The most puzzling stat and perhaps the most telling is that Bamba generally has a positive impact defending the rim. Yet, according to Basketball-Index, opponents were never afraid to drive on him. For someone with his size and shot-blocking ability, Bamba does not exactly strike fear into anyone’s heart.

Observationally, Bamba still seemed to struggle to recognize defensive rotations, to set up in a good position in pick-and-roll coverages and to make plays. He could block shots, but teams consistently bet he would be in the wrong spot, late to recover or unable to track opponents off the ball.

Bamba’s defensive statistical profile was a mixed bag. And clearly, the Magic trusted players like Wendell Carter a lot more. They even trusted Moe Wagner a bit more even though he lived for taking charges more than he did trying to protect the rim or paint.

And that is where Bamba’s offensive struggles came into play.

Bamba is a solid 3-point shooter. He was dangerous as a popper out to the 3-point line. According to NBA.com’s tracking statistics, the Magic and Lakers scored 1.28 points per possession with Bamba as the roll man in pick and rolls.

He was one of the best 3-point-shooting big men in the league — he made 40.5 percent of his catch-and-shoot threes and 39.4 percent on above-the-break threes. That was his best tool in pick and rolls.

But his settling for those threes was ultimately a win for the defense. He was not a factor around the paint other than putbacks. If his 3-point shot was not falling, it was hard to find much for him to do offensively.

This lack of expansion — his inability to roll or finish effectively at the rim consistently — is ultimately what kept Bamba from reaching his potential. The Magic could certainly still use him, but they needed a bit more. And thus they moved on.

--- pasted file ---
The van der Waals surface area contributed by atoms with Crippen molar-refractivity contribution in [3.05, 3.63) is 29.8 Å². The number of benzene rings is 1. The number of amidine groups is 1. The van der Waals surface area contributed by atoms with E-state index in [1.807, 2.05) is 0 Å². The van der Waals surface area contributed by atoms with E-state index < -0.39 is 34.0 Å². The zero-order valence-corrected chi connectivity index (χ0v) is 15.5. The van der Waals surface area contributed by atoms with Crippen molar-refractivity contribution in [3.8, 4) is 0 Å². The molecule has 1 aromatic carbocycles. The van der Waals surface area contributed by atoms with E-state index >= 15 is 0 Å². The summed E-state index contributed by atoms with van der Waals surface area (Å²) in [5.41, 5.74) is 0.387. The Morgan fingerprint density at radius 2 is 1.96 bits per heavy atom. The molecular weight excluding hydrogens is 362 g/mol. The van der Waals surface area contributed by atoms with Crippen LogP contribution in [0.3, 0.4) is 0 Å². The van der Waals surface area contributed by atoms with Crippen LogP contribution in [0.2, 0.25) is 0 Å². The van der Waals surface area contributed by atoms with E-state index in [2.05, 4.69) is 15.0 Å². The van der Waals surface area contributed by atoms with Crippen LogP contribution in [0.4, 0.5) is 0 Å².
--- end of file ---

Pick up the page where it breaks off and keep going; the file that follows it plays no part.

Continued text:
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Statistically, Mo Bamba certainly had a bit of a downgrade this season in terms of his raw numbers. That was always his main attraction. If you gave Bamba more time on the floor, he would produce.

Indeed, his per 36 minutes numbers this year with the Magic were in line with his per 36 numbers from last season — 15.3 points compared to 15.1 last year, 9.7 rebounds compared to 10.5 last year and an even 2.0 blocks per 36 minutes this year and last.

But that is just it.

Bamba can wrack up counting stats. He is good enough to do so and good enough to make enough showy plays to keep everyone believing in him.

But being successful in this league is not just about counting stats. That might have been the point Steve Clifford was trying to impart on the big man in a heavy-handed way as the team suddenly became a playoff team in his rookie season.

Bamba can score, he can block shots and he can rebound a little bit. But he never quite grasped or caught on what he needed to do to help his team win. The little nuances that it takes to anticipate a roll and be in the right spot, to position his hands to be a paint deterrent as much as a rim deterrent and shot blocker and knowing where his man is at all times.

At the end of the day, the Magic could not trust him to be in the right spots. And several of the same problems that kept him from contributing consistently to those playoff teams kept returning and coming back. When you are a player on your second contract, that is a tough thing for a team to sit through.

His time with the Los Angeles Lakers has somewhat confirmed these frustrations. The Lakers played him in only nine games since the trade. He averaged only 3.7 points per game in 9.8 minutes per game.

An ankle injury that has him out right now in the Lakers’ second-round series slowed him down for sure. Perhaps there are not any conclusions to draw from Bamba’s stint in Los Angeles. But it is hard to imagine him being a factor for the Lakers in the postseason.

And at this stage of his career, that is the ultimate judge of his success. It cannot be about stats alone.

Next. Evaluations: Chuma Okeke gets lost in the shuffle. dark

The Magic gave him plenty of chances to learn this. And finally, time ran out.